- ½ lb. butter (2 sticks), room temperature
- 1 ¼ cup sugar
- Pinch of salt
- Grated peel of 1 lemon
- ½ ts vanilla
- 5 egg yolks
- 4 ½ cups flour
- 2 TB milk
- Put all of the ingredients in a food processor and run the blade until they come together. You will have to scrape down the bowl a couple of times.
- Transfer to a tightly sealed container and chill for 2 hours
- Preheat the oven to 400
- Smear the bottom of a pan with butter, sprinkle with flour, being sure to tap off any excess flour
- Sprinkle flour on a work surface. Take a piece of cookie dough about the size of a jumbo egg and roll it on the counter into a cylinder about 8 inches long and 1 inch thick. Curl it into a circle, overlapping the two ends. Place it on the baking pan. Do this for all the dough, spacing about 2 inches apart on the pan.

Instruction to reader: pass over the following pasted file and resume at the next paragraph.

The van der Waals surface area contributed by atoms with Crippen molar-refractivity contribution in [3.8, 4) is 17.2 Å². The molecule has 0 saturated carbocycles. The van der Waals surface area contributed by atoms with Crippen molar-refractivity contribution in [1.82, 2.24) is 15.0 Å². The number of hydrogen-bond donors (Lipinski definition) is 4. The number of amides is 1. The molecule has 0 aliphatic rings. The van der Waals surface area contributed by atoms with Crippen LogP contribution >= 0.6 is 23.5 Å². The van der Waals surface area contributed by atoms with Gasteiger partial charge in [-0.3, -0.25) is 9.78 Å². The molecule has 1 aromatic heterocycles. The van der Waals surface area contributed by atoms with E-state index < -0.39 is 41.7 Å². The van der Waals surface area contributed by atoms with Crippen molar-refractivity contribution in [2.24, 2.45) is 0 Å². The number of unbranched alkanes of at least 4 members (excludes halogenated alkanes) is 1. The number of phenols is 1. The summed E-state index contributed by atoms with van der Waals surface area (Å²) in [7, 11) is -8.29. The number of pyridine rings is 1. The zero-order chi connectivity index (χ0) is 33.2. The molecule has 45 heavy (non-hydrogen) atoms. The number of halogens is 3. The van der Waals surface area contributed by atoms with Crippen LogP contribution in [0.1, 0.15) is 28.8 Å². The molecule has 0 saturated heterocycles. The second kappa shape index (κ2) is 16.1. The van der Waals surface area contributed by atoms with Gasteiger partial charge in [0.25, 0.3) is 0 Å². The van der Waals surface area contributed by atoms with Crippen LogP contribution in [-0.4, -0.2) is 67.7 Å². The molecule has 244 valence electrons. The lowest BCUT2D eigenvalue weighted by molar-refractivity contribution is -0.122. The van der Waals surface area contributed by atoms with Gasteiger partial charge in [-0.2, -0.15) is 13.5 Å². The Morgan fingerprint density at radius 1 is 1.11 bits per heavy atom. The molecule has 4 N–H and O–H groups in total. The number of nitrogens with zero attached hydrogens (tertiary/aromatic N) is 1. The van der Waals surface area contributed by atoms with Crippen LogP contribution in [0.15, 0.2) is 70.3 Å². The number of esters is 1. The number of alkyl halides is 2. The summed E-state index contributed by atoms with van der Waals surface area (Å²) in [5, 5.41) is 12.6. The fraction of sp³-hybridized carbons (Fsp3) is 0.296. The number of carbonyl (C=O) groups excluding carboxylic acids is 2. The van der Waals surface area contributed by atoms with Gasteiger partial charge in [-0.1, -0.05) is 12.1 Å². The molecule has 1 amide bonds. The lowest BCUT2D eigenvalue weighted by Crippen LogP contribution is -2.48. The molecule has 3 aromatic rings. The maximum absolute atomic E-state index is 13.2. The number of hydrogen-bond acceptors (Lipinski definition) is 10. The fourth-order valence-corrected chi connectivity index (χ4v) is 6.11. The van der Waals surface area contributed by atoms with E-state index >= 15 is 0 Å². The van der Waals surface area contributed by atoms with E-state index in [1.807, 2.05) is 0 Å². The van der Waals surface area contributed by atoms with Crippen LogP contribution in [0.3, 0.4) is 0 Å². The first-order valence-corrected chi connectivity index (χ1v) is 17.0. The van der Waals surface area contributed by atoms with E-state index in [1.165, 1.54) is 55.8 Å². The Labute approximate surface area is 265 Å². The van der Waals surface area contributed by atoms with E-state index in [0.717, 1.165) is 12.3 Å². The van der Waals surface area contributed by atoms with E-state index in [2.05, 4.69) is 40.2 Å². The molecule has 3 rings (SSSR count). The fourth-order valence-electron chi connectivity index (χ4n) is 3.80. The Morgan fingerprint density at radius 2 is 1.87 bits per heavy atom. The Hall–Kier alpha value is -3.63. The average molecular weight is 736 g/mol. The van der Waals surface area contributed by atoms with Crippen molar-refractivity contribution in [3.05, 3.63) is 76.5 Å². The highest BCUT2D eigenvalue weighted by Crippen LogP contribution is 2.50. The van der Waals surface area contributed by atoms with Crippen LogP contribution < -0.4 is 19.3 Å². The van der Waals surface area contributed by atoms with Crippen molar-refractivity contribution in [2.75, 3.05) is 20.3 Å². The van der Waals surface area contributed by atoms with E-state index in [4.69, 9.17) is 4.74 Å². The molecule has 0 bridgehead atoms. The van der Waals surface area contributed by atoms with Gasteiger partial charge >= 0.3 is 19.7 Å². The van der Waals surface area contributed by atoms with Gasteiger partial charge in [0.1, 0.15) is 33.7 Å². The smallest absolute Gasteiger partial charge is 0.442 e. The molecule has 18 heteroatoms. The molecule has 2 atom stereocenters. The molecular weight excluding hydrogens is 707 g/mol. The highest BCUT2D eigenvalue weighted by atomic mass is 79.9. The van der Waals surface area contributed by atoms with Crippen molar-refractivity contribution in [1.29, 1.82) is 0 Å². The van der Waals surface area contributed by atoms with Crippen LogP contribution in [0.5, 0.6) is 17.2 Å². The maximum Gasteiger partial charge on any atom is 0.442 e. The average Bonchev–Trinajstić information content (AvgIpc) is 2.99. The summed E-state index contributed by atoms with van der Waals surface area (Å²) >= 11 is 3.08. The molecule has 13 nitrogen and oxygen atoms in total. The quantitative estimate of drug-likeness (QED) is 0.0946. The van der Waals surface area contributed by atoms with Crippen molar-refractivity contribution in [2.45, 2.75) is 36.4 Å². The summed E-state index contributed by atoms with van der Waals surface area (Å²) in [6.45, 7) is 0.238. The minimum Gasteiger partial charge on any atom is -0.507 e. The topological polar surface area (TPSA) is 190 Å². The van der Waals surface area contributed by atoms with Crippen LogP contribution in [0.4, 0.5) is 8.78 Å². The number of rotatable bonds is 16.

- Bake in the upper middle level of the oven for 10-15 minutes until they become a very light gold. They will keep in a tightly closed biscuit tin for 2-3 months.
In college I had a dear friend, Hanaan, who held a Moroccan passport and strong ties to Saudi Arabia. She said her parents had died…she was all alone. She was not what I expected a Moroccan ward of the state to be, in that she was incredibly sexy, smoked like a fiend, danced like she learned from Salome herself and cursed like a proper sailor. Eventually, she found a boyfriend– nasty creature, I must say, and nearly instantly her partying days were over. After graduation I visited her one day, where she seemed nearly shackled to her apartment. I never heard from her again. I make these cookies when I want to remember my friend, who took this small town girl and turned me into a proper collegiate party animal.
- 3 1/2 cups plus 1/2 cup flour